Complaints mount about NITAAC's slow payment plan for CIO-SP4 protests naruecha jenthaisong

ANALYSIS | Many of the companies who won protests over the CIO-SP4 contract still have not been reimbursed for their costs and they are not happy about it.

In the summer of 2023, the Government Accountability Office told the National Institutes of Health to reimburse CIO-SP4 protesters for the costs associated with filing and pursing their successful challenges.

GAO's decisions came down in late June and early July of that year and involved a total of 90 companies, who had objected to how the NIH IT Acquisition and Assessment Center managed the $50 billion CIO-SP4 vehicle.

The contract has still not been awarded and NITAAC currently is facing a group of lawsuits at the U.S. Court of Federal Claims.

But a new issue has surfaced for NITAAC as many of the companies who prevailed in the GAO protests are still waiting for NIH to reimburse them for costs.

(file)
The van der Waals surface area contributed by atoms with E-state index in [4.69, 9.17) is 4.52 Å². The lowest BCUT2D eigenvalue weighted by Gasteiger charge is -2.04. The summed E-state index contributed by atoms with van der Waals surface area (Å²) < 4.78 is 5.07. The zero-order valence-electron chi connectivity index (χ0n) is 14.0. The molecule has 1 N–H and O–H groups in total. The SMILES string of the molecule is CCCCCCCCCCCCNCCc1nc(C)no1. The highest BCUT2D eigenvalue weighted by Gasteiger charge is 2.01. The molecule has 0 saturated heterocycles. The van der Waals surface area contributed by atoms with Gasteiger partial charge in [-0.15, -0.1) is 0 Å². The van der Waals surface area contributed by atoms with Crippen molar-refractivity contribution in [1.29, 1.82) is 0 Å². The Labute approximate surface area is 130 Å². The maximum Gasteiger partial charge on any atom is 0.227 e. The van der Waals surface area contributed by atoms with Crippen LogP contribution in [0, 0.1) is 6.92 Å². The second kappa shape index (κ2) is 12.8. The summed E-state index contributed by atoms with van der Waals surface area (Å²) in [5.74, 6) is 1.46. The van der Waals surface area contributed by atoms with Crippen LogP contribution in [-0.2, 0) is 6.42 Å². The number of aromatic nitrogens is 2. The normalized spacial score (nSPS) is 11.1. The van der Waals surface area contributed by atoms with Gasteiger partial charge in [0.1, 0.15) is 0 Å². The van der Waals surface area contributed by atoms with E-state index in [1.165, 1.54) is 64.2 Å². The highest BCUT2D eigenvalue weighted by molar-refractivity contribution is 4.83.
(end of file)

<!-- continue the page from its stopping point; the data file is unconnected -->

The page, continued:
Sources have indicated that a settlement was reached in August that lowered the amount GAO had to pay. The thought was that NIH could start paying more quickly.

But for many the reimbursement has not come yet.

In May, MicroTech asked GAO for help by filing what is called a bid protest for costs. That file is still open at GAO with an August due date for a decision.

Meanwhile, many other companies are complaining about not being reimbursed even just the lower settlement amount.

A NITAAC spokesperson said that the agency has been paying the costs to companies but the process has been slower than expected.

Part of this is because of budgetary constraints and the continuing resolution, the spokesperson said.

But the companies will be paid.

“We cannot not pay them,” she said.

The spokesperson didn’t say how many companies have been paid so far.

She also could not address the complaints that NITAAC has been slow to communicate and seems to ignore emails and other communications.

That might be why the reassuring words from NITAAC may ring hollow to the companies still waiting for payment, given that we are coming up on 10 months of waiting.

A couple of things could happen from here. Companies could go back to GAO as MicroTech has done. Companies could also take NIH to the U.S. Court of Federal claims and sue for breach of contract.

Or NIH could speed up its payment plan.